“Recapturing the area would be very difficult to execute, simply because we have a peace agreement with Egypt. Of course, there are right-wing voices who are calling for the occupation of Gaza or the building of settlements there, but Netanyahu understands the importance of these strategic relations with Cairo and he will not damage those ties,” the expert asserted.
However, in Egypt some are still worried. Hany Soliman, executive director of the Arab Center for Research and Studies (ACRS) in Cairo, says Netanyahu’s words are backed by actions.
One such action are negotiations with the Americans on the construction of an underground wall on the Egyptian side. The project, which promises to be 1km deep and 13km long, will be equipped with sensors and other technology, enabling digging to be detected, and as such deterring radicals from trying their luck.
The project is set to be funded by the US. But the possibility of such an endeavor taking place depends largely on the will of the Egyptians, says Soliman, and they might not want to rush it.
“Firstly, on the political and security levels, Egypt will not sign such a protocol, especially at a time when there is a lack of clarity on Israeli intentions and when there are concerns about Israeli attempts to pass and impose their displacement plan,” he said.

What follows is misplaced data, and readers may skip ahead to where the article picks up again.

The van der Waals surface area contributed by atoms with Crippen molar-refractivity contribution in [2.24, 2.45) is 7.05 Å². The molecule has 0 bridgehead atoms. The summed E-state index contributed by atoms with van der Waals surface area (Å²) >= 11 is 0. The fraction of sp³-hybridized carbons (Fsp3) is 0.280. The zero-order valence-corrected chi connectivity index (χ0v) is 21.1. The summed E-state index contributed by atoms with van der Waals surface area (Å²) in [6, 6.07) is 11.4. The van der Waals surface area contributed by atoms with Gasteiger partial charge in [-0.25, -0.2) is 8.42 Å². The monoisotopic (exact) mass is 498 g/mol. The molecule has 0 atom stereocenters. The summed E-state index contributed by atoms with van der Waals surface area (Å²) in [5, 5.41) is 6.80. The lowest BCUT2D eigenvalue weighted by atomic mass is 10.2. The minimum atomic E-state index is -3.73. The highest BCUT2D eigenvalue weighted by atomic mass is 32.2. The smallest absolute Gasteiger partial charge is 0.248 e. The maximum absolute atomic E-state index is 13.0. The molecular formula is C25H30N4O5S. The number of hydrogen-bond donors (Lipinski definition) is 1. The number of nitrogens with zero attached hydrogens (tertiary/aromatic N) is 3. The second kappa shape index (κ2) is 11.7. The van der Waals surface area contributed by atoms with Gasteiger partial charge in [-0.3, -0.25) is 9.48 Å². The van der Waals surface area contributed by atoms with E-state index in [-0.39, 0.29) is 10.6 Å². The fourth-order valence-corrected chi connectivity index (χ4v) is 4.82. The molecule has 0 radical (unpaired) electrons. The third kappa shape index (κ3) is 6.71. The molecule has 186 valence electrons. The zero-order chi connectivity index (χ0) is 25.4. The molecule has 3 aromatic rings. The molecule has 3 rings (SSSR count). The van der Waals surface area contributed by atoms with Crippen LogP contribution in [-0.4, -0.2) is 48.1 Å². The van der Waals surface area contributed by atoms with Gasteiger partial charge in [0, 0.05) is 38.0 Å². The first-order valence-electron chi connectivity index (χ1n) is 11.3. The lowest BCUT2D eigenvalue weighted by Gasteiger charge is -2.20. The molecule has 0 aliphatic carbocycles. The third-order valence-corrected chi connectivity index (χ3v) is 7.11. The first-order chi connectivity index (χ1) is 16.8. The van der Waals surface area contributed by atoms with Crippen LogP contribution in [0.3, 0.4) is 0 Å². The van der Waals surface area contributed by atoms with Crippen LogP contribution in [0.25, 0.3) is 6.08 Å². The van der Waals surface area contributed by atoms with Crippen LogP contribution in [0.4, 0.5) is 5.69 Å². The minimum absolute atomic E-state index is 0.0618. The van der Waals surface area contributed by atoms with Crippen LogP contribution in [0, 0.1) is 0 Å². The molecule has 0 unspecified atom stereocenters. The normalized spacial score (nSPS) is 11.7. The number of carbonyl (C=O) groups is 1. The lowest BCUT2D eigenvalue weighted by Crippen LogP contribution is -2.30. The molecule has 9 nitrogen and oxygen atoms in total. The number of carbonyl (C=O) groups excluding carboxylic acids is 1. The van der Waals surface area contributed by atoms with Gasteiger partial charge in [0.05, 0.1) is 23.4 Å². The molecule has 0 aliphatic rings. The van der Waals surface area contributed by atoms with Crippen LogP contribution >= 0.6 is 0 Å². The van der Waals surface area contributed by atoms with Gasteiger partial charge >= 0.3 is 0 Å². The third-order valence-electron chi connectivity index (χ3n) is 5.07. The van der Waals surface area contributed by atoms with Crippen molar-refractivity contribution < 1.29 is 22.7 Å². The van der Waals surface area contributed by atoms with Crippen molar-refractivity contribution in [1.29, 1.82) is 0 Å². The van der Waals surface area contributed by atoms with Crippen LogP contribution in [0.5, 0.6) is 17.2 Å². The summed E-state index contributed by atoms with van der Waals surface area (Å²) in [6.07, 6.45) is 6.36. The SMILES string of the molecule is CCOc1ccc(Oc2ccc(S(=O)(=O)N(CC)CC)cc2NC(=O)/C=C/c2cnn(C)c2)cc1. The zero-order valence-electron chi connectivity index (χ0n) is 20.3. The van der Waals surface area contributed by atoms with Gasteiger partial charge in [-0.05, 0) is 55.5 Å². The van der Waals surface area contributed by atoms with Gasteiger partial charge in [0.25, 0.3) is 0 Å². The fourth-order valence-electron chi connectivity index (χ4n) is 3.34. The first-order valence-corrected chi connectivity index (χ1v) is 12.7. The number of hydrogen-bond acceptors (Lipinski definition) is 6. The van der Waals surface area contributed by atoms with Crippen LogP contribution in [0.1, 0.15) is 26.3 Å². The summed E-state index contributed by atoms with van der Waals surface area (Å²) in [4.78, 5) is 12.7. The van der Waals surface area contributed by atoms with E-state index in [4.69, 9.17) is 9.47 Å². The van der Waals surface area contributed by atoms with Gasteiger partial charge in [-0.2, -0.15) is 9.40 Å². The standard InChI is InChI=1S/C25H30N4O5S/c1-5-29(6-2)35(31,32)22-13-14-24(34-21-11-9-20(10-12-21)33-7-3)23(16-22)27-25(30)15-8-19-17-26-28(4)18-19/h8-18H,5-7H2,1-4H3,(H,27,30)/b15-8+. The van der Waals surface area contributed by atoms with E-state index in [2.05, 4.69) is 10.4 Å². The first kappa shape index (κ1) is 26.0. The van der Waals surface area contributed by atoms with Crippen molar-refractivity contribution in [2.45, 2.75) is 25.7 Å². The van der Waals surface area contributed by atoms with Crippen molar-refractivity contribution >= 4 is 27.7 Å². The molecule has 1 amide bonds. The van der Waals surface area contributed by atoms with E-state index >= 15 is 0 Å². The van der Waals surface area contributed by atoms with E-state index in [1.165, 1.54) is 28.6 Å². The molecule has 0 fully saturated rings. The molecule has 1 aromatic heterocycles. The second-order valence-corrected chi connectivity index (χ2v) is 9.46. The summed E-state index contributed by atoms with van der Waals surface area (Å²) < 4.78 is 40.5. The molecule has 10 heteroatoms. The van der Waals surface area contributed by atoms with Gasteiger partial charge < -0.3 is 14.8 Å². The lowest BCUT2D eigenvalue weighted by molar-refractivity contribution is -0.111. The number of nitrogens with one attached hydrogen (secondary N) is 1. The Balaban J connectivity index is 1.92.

“And, secondly, let’s not forget the Palestinian Authority. It has full rights to object to this project. They can claim that the occupation of the Philadelphi axis is inconsistent with the Oslo Accords and that it infringes on their sovereignty”.
And there is also public opinion. A recent poll conducted in 16 Arab states by the Arab Center for Research and Policy Studies showed that 92% of those asked felt solidarity with the Palestinians. Of the respondents, 89% refused for their country to normalize relations with Israel, while 36% said their governments should severe relations with officials in Jerusalem. That might mean tighter security cooperation between Israel and Egypt on the Philadelphi axis is a mission too tough to implement.